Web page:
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29

From shellmounds to microchips

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terms
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notes

A. Spencer, K. (2018). From shellmounds to microchips. In A. Spencer, K. A People's History of Silicon Valley. Eyewear Publishing, pp. 29-53

31

Nowadays, the idea of technology is tied to a notion of progress. We all take for granted that technology exists on a scale of constant improvement and reinvention: we must cast aside old technologies in favor of consuming new ones; those with better technology are more advanced than those with lesser technology. Philosophers Jacques Ellul and Martin Heidegger described technology as a 'cultural system that restructures the entire social world as an object of control.' In other words, technology is not merely a built world of things - a device, or a piece of software, or a cotton gin - but a system of thinking, and one with the potential to take over, like an infection. To paraphrase philosopher Andrew Feenberg:

[Technology] is characterized by an expansive dynamic which ultimately overtakes every pre-technological enclave and shapes the whole of social life. The instrumentalization of society is thus a destiny from which there is no escape other than retreat. [...]

—p.31 by Keith A. Spencer 2 years ago

Nowadays, the idea of technology is tied to a notion of progress. We all take for granted that technology exists on a scale of constant improvement and reinvention: we must cast aside old technologies in favor of consuming new ones; those with better technology are more advanced than those with lesser technology. Philosophers Jacques Ellul and Martin Heidegger described technology as a 'cultural system that restructures the entire social world as an object of control.' In other words, technology is not merely a built world of things - a device, or a piece of software, or a cotton gin - but a system of thinking, and one with the potential to take over, like an infection. To paraphrase philosopher Andrew Feenberg:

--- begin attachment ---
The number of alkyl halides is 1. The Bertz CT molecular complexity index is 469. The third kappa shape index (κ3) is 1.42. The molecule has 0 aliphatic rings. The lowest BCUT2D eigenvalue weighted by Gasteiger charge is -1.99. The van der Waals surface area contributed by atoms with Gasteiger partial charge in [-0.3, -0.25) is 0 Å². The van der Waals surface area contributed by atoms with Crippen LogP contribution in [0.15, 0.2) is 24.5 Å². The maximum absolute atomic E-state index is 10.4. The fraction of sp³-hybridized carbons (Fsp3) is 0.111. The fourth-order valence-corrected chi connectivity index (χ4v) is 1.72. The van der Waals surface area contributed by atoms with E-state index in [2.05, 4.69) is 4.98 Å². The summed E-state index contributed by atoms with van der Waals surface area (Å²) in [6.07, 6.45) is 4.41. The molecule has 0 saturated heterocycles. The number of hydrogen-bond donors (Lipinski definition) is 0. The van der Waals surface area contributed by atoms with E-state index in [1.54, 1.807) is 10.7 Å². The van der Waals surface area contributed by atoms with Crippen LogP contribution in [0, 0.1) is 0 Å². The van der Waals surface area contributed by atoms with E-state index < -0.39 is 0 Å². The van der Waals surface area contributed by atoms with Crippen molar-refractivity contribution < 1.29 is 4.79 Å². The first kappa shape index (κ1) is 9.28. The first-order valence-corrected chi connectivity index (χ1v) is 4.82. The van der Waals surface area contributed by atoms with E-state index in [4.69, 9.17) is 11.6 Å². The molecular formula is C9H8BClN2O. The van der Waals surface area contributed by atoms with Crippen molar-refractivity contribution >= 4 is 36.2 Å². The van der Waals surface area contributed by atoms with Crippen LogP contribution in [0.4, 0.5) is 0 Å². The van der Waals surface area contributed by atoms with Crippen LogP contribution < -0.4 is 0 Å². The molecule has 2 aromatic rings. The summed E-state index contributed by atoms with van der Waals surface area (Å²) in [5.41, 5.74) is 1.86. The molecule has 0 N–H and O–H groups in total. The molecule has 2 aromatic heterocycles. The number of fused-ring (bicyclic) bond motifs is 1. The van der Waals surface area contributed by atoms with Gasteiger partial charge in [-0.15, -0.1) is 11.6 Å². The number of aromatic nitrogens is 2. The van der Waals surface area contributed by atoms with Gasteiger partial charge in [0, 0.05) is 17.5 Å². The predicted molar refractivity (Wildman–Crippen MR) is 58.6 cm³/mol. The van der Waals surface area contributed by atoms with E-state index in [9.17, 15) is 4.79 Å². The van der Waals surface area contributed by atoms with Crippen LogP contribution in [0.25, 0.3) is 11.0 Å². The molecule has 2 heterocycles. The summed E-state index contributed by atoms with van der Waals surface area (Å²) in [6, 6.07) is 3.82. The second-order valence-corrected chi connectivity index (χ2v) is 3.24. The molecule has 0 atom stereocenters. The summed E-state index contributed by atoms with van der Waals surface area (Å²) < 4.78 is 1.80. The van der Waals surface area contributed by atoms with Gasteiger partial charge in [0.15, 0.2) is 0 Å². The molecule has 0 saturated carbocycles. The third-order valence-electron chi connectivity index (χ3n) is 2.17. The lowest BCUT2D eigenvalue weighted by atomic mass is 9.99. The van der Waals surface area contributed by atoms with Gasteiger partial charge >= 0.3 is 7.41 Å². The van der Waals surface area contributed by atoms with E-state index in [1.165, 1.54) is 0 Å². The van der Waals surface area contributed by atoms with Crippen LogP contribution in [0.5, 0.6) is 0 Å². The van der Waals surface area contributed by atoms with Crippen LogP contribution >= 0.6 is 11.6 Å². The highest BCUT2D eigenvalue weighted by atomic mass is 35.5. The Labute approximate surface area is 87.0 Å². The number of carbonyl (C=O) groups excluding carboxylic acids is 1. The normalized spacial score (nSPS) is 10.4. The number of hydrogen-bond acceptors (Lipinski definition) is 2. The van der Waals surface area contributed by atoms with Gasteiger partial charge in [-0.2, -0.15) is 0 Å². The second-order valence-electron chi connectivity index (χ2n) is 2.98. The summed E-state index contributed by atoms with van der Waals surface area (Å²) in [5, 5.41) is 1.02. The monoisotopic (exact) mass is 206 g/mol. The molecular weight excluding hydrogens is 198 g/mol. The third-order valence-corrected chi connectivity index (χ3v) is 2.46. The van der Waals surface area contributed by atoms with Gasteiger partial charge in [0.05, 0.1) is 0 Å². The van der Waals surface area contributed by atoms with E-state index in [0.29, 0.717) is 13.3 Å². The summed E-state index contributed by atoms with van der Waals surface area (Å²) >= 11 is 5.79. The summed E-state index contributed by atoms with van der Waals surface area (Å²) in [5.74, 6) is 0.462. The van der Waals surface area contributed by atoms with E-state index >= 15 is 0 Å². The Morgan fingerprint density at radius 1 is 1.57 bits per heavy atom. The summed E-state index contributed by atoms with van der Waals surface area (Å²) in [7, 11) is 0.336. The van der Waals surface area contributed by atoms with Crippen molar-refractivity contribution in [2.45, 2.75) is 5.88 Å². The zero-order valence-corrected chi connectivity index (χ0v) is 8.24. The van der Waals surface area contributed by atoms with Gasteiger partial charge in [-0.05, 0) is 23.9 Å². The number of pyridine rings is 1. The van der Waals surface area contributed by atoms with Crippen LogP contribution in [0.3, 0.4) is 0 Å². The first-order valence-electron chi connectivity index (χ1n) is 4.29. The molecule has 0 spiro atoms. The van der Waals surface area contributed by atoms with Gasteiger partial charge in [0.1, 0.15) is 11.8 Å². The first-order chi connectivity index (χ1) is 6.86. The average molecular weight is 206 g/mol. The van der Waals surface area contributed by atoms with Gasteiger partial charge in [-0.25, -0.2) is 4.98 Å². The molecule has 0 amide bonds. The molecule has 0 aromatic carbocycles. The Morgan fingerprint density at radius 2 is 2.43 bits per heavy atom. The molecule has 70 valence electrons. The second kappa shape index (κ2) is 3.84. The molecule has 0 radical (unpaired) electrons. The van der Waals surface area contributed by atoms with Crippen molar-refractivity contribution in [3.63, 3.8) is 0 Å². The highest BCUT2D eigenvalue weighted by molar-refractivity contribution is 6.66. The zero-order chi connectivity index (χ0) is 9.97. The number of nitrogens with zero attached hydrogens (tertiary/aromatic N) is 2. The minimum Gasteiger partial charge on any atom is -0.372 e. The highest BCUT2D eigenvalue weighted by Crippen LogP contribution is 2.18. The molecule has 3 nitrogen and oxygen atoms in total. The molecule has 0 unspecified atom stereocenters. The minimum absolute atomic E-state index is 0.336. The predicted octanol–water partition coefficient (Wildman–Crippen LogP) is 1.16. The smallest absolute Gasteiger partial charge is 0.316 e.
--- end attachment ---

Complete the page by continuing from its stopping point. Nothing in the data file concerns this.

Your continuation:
[Technology] is characterized by an expansive dynamic which ultimately overtakes every pre-technological enclave and shapes the whole of social life. The instrumentalization of society is thus a destiny from which there is no escape other than retreat. [...]

—p.31 by Keith A. Spencer 2 years ago

(verb) to destroy completely; wipe out / (verb) to pull up by the root / (verb) to cut out by surgery

35

much of the plant and animal life has been extirpated to make way for Western civilization

—p.35 by Keith A. Spencer
notable
2 years ago

much of the plant and animal life has been extirpated to make way for Western civilization

—p.35 by Keith A. Spencer
notable
2 years ago
43

In short, the federal money that poured into Silicon Valley was due to a fear of Soviet domination in science and engineering. In the same manner, that fear led to massive increases in defense and science budgets in the United States in the postwar years. Noticing these trends, the engineering dean at Stanford University during this era, Dr. Frederick Terman, fought both to bring in federal grant money as well as to encourage private enterprise ('start-ups' in today's parlance) in the region. Terman had a dream of developing long-standing relationships between universities and the federal government, specifically the military sector. Likewise, he nurtured faculty relationships with tech and defense companies and encouraged them to consult for the same companies.